Exonerating uric acid
Though the chemical is generally associated with issues such as gout, new research from Duke-NUS Graduate Medical School has found that uric acid is a potent antioxidant
SINGAPORE—As is the case with a number of health conditions, the overproduction of one protein or chemical that in normal levels is harmless can often lead to issues. Such is the case with the much-maligned uric acid, the chief cause of the painful condition of gout.
As noted by MedlinePlus of the U.S. National Library of Medicine, uric acid is what results when the body breaks down substances known as purines, which are found in some food or drinks. Most uric acid is dissolved in the blood, travels to the kidneys and then is summarily expelled from the body. If uric acid production levels are too high, however, or if the body does not remove enough of it, it can lead to issues such as gout or hyperuricemia.
But now a study has emerged that may help uric acid’s reputation, as the chemical has been found to be a major intracellular antioxidant.
The study, titled “The uric acid transporter SLC2A9 is a direct target gene of the tumor suppressor p53 contributing to antioxidant defense,” was published online May 26 in Oncogene. Its abstract notes that despite the chemical’s existence as the cause of gout, uric acid “has been linked with human longevity because of its hypothetical antioxidant function.”
Koji Itahana, assistant professor of Duke-NUS Graduate Medical School Singapore (Duke-NUS), led the study, which revealed how uric acid enters cells in order to protect them in the event of stress. Uric acid travels through the uric acid transporter SLC2A9, also known as GLUT9, and is then regulated by the p53 protein, which is both one of the most important tumor suppressor proteins and a protein mutated in about half of cancers worldwide.
Researchers from Duke-NUS’ Cancer and Stem Cell Biology Program demonstrated first evidence of how the p53-GLUT9 pathway serves to prevent the accumulation of Reactive oxygen species (ROS), molecules that contain highly reactive oxygen. In times of environmental stress, ROS’ can increase significantly, leading to cell damage known as oxidative stress, which in its turn leads to aging, cancer, cardiovascular and neurodegenerative diseases. In the study, “expression of SLC2A9 reduced ROS and protected against DNA damage and cell death, suggesting its antioxidant function.”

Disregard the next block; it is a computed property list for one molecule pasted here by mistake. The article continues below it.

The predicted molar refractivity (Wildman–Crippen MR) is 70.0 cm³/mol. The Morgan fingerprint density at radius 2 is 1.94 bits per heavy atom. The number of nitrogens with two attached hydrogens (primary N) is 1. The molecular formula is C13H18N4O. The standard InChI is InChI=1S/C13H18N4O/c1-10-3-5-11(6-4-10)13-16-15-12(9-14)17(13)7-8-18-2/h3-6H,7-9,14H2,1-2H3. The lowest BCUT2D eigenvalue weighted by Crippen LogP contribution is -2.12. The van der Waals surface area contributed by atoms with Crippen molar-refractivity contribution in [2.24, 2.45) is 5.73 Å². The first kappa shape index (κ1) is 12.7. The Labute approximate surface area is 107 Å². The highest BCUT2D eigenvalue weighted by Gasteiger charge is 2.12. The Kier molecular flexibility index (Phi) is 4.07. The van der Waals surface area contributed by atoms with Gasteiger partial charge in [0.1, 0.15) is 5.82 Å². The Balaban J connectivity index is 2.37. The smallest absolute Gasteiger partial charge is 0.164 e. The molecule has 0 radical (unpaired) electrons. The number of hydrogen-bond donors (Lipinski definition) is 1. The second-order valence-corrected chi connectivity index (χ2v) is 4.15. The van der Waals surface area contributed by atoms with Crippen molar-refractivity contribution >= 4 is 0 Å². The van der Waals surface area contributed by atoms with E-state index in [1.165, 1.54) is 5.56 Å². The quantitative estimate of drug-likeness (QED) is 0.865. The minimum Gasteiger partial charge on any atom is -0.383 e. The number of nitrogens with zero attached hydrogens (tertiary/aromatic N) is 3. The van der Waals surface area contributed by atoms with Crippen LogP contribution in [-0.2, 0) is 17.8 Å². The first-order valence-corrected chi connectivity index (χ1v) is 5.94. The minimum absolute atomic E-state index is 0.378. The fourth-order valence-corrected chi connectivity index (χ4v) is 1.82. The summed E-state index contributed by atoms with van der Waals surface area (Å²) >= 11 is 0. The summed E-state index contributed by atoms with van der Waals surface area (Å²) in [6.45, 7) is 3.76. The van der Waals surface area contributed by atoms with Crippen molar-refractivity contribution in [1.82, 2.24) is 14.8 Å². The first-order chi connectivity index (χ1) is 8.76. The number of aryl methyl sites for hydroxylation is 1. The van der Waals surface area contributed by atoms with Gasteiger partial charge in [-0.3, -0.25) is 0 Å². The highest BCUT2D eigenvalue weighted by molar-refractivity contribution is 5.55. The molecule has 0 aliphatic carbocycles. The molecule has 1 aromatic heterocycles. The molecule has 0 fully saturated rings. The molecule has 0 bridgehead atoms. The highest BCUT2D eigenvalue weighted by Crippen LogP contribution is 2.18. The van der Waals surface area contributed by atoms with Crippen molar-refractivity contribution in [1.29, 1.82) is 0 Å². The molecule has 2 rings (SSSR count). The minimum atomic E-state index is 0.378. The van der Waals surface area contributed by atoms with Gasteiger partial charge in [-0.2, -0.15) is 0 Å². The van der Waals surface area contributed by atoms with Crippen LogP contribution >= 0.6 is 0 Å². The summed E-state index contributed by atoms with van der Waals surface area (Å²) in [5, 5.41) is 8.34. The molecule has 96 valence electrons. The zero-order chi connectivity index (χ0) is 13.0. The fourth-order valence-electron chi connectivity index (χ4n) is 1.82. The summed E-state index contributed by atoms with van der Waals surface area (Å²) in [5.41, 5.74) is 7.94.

Itahana’s work also demonstrated that shutting down the p53-GLUT9 pathway may serve as a possible treatment approach for patients with cancer. As noted in the paper’s abstract, “Oxidative stress induced SLC2A9 expression in a p53-dependent manner, and inhibition of SLC2A9 by small interfering RNA or anti-gout drugs such as probenecid significantly increased ROS levels in an uric acid-dependent manner and greatly sensitized cancer cells to chemotherapeutic drugs.”
“While the p53-GLUT9 mechanism is a way that helps prevent disease in a healthy body, once the body already has cancer, disrupting that same mechanism may be a way to kill the cancer since cancer has already very high levels of ROS. For instance, if a patient were to take probenecid, a gout drug that inhibits the function of GLUT9, and a chemo drug, ROS levels would become so high that cancer cells may not be able to survive in the body because there is simply no space,” said Itahana.
Further proof of the role the pathway might play in cancer was seen in the fact that “decreased SLC2A9 expression was observed in several cancer types and was associated with a poorer prognosis.”
This study received support from the Singapore Ministry of Education Academic Research Fund Tier 2 and the Duke-NUS Signature Research Program, with funding from the Ministry of Health.